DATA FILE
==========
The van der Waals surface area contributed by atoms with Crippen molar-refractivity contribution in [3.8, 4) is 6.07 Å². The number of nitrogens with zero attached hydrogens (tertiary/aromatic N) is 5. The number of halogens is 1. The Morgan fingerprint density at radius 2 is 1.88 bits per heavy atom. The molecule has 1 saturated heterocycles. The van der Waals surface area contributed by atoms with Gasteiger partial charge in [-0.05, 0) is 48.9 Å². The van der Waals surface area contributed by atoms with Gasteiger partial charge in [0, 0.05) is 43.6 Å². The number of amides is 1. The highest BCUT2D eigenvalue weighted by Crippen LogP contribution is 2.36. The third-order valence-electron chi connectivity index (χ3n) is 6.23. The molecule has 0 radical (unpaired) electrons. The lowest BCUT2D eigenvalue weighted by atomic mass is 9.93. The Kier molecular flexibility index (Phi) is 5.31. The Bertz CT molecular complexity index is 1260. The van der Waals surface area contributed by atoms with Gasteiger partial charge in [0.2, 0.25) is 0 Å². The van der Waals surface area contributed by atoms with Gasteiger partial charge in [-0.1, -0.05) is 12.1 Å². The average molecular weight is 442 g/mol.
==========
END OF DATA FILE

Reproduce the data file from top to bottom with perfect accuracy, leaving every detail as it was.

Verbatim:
The van der Waals surface area contributed by atoms with Crippen molar-refractivity contribution in [3.8, 4) is 6.07 Å². The number of nitrogens with zero attached hydrogens (tertiary/aromatic N) is 5. The number of halogens is 1. The Morgan fingerprint density at radius 2 is 1.88 bits per heavy atom. The molecule has 1 saturated heterocycles. The van der Waals surface area contributed by atoms with Gasteiger partial charge in [-0.05, 0) is 48.9 Å². The van der Waals surface area contributed by atoms with Gasteiger partial charge in [0, 0.05) is 43.6 Å². The number of amides is 1. The highest BCUT2D eigenvalue weighted by Crippen LogP contribution is 2.36. The third-order valence-electron chi connectivity index (χ3n) is 6.23. The molecule has 0 radical (unpaired) electrons. The lowest BCUT2D eigenvalue weighted by atomic mass is 9.93. The Kier molecular flexibility index (Phi) is 5.31. The Bertz CT molecular complexity index is 1260. The van der Waals surface area contributed by atoms with Gasteiger partial charge in [0.2, 0.25) is 0 Å². The van der Waals surface area contributed by atoms with Gasteiger partial charge in [-0.1, -0.05) is 12.1 Å². The average molecular weight is 442 g/mol.